Over the past month, the number of fakes about Ukrainians has increased dramatically in Turkey. Russian propaganda is trying to undermine Turkish society and put President Erdogan at odds with the West. Why is this profitable for Russia and will Russian propaganda use the earthquake to strengthen its narratives?
Photo: Kremlin Palace Hotel in Antalya, Turkey / official website
The target is Ukrainians, and the zone of influence is the whole of Europe
Earlier, we reported on the distribution of fabricated leaflets and emails among the population of Poland, claiming that the Polish authorities are allegedly collecting data on Ukrainians for mobilization.
This strategy is not new. Narratives directed against Ukrainian refugees in Europe have become one of the main types of Russian disruptive information operations.
Research shows that anti-refugee messages are fueled by an extensive, coordinated Russian network of fake news sites, Telegram channels, YouTube and Instagram channels, and even Change.org petitions. And it is systematically reinforced by armies of fake social media accounts, pro-Kremlin influencers, and Russian state media accounts on almost all major social platforms.
A September report by Meta, the company that owns Facebook, stated that the disinformation campaign relied on “an unusual combination of sophistication and brute force.” Accordingly, those who carry out these information attacks are well-funded, experienced in disinformation campaigns, and very persistent.
The main goal of such operations is to discredit Ukrainian refugees, and the aim is to change public opinion.
Each of these operations is aimed at different audiences: Russian, Ukrainian, and the population of countries that host refugees from Ukraine. Among the latter, propaganda spreads traditional anti-immigrant fakes about economic losses from refugees, rising crime rates, cultural differences, and related conflicts.
The emphasis of Russian attacks is on the fact that Europeans are getting tired of feeding and supporting refugees, and by the way, Ukraine. Accordingly, Russian information operations want to disrupt any European support for Ukraine, from sheltering refugees to transferring weapons and increasing sanctions pressure on Russia.
Since the beginning of Russia’s invasion, hundreds of fakes about Ukrainian refugees have been spread.
For example, last December, a 23-second video was circulated online showing an elderly woman allegedly complaining to Polish authorities that she had been “robbed” by Ukrainian refugees she had sheltered in her apartment. Several variations of this “story” can also be found online, according to which either the woman’s children or the city authorities persuaded the 73-year-old Polish woman to give shelter to a Ukrainian family.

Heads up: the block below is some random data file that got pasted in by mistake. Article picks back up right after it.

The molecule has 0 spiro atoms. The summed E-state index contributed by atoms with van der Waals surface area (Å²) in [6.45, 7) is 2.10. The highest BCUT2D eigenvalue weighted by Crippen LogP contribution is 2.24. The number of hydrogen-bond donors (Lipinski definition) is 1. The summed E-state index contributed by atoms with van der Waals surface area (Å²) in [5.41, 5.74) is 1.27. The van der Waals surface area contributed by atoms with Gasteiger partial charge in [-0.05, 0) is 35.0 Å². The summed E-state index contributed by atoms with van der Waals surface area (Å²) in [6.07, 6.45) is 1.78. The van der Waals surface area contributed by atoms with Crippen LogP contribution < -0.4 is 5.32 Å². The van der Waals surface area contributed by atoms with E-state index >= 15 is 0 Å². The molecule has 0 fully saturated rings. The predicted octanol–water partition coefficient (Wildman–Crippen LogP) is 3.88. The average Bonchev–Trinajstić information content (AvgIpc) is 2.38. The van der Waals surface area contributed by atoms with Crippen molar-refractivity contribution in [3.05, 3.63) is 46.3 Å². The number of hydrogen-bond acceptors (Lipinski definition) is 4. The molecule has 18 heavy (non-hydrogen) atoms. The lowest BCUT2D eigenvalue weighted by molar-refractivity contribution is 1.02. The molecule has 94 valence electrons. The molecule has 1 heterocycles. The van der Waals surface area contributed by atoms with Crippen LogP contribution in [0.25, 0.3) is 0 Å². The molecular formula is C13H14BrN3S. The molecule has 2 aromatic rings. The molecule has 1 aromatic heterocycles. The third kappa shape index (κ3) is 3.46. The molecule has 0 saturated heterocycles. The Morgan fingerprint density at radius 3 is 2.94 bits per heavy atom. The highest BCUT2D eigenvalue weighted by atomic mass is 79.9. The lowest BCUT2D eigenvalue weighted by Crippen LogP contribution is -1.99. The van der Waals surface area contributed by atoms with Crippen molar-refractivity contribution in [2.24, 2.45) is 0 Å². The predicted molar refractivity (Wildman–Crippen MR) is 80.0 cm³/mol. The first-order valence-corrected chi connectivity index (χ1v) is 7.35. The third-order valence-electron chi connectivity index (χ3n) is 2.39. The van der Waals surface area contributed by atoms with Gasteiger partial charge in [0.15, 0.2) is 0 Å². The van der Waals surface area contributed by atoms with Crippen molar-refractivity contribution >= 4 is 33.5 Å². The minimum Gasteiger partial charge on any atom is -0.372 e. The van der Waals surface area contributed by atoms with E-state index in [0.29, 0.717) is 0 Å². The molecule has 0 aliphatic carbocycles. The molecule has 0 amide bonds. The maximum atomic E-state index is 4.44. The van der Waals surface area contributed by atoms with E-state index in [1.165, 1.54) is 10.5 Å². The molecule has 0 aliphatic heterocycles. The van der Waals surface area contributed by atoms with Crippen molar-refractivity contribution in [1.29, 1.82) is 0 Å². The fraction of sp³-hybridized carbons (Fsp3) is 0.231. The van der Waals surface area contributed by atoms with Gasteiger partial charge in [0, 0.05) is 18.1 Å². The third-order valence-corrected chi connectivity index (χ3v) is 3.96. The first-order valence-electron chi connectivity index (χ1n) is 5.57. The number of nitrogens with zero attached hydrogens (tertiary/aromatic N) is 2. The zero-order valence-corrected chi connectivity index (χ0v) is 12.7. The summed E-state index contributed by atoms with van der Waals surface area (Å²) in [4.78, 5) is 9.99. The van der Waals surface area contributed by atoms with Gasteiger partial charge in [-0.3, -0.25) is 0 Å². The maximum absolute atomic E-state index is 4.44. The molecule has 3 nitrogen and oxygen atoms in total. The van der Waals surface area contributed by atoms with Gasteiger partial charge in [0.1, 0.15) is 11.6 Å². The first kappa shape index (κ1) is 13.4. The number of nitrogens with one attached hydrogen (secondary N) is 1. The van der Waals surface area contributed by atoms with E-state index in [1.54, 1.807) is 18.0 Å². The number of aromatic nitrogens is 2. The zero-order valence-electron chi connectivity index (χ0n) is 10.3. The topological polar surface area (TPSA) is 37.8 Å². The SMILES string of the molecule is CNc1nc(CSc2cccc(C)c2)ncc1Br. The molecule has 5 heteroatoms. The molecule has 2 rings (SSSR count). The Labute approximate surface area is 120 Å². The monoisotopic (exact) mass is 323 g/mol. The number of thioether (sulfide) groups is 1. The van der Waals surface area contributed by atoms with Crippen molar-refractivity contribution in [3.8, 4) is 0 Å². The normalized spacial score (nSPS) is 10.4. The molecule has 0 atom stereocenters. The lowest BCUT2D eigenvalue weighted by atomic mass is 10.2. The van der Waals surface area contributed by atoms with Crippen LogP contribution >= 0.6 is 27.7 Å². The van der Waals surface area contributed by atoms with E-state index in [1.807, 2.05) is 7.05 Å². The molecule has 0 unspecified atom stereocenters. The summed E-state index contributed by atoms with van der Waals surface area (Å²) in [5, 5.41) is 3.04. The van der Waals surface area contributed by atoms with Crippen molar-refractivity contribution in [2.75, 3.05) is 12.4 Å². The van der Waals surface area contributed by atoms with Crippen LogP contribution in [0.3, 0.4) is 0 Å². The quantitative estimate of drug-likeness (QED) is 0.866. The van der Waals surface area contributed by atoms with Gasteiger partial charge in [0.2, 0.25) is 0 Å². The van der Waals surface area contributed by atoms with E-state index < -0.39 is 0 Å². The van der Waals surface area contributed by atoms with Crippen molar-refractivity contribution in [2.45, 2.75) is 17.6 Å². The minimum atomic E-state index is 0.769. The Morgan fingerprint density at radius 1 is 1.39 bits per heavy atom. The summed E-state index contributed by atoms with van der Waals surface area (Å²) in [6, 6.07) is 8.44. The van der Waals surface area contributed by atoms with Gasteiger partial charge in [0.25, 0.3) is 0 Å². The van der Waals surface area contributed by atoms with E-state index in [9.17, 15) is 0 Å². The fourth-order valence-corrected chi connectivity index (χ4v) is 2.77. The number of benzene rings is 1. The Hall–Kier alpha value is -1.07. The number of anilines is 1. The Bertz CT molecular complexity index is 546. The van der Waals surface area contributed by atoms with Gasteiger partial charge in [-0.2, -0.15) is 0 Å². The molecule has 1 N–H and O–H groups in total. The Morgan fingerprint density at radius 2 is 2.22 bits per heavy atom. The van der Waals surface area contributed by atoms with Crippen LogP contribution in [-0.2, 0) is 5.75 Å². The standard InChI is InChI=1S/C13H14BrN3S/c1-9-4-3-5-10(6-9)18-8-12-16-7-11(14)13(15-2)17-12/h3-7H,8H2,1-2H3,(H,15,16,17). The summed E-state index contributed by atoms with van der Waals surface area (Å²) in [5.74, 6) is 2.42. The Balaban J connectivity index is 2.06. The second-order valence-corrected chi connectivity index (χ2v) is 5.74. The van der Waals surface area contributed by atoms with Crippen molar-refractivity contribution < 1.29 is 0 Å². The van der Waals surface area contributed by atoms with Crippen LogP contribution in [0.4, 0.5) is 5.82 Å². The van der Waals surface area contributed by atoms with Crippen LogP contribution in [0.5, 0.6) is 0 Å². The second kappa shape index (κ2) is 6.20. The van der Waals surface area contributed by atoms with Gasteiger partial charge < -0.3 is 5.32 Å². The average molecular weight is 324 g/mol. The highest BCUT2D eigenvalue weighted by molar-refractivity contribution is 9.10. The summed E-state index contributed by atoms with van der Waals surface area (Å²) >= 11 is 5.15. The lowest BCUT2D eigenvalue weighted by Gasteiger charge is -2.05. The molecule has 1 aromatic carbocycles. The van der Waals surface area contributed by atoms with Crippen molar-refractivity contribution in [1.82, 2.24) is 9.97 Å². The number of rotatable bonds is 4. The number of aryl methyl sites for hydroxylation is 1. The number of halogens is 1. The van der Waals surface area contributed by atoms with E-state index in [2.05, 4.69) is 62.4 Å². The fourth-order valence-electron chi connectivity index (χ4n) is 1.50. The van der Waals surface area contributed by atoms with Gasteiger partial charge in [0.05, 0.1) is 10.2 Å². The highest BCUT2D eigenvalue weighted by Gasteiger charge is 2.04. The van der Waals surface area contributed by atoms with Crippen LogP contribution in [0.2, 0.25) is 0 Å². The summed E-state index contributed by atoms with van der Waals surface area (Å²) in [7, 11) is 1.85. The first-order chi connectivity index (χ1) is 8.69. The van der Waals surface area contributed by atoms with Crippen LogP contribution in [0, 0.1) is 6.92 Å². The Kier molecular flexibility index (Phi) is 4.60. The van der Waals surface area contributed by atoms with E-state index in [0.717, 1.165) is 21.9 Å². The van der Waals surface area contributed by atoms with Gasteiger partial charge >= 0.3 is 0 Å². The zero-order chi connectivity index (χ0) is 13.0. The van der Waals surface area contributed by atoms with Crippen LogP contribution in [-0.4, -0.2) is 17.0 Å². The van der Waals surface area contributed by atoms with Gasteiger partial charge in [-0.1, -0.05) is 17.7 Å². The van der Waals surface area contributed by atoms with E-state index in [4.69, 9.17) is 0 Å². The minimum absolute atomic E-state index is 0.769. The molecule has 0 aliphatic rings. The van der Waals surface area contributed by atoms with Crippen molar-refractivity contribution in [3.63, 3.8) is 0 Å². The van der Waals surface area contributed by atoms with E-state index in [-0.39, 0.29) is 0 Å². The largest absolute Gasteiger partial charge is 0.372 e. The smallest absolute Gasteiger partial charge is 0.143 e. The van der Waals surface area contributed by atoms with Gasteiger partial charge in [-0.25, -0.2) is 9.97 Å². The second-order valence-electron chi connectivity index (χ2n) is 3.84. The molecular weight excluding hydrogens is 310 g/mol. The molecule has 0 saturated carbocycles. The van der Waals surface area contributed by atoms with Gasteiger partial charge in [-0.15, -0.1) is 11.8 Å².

Instead, this video was filmed back in 2018, and the woman is seen quarreling with representatives of the Internet provider over the services not provided.
Another case occurred in Germany when in November 2022, messages were spread around the network that “Ukrainian refugees opened a second-hand store in Germany and resell things that were given to Ukrainians as state aid.” In fact, in October, Ukrainian citizens who fled the war did open a second-hand store in Germany. Their managers provided the fact-checkers with all the confirmation papers of the official purchase of clothing in the UK.
In fact, this is a positive example of Ukrainian refugees who do not live on state benefits but try to work and start a business. In other words, Russian propaganda distorted this positive example and tried to discredit people.
Russian disinformation also speculates on painful topics for Germans. For example, this summer, a wave of publications swept through Germany claiming that Ukrainian refugees in Germany had allegedly made a giant swastika in a field. Instead, an official investigation revealed that the banned symbol was carved by a local resident, probably 36-year-old Stefan B.
The success of such disinformation campaigns primarily depends on the readiness of society to counter them.
Turkey is not an exception
“Publications describing various “stories” on the same topic have begun to appear on the Internet, which casts a shadow on Ukrainians living in Turkey,” reads a recent statement from the Embassy of Ukraine in Turkey.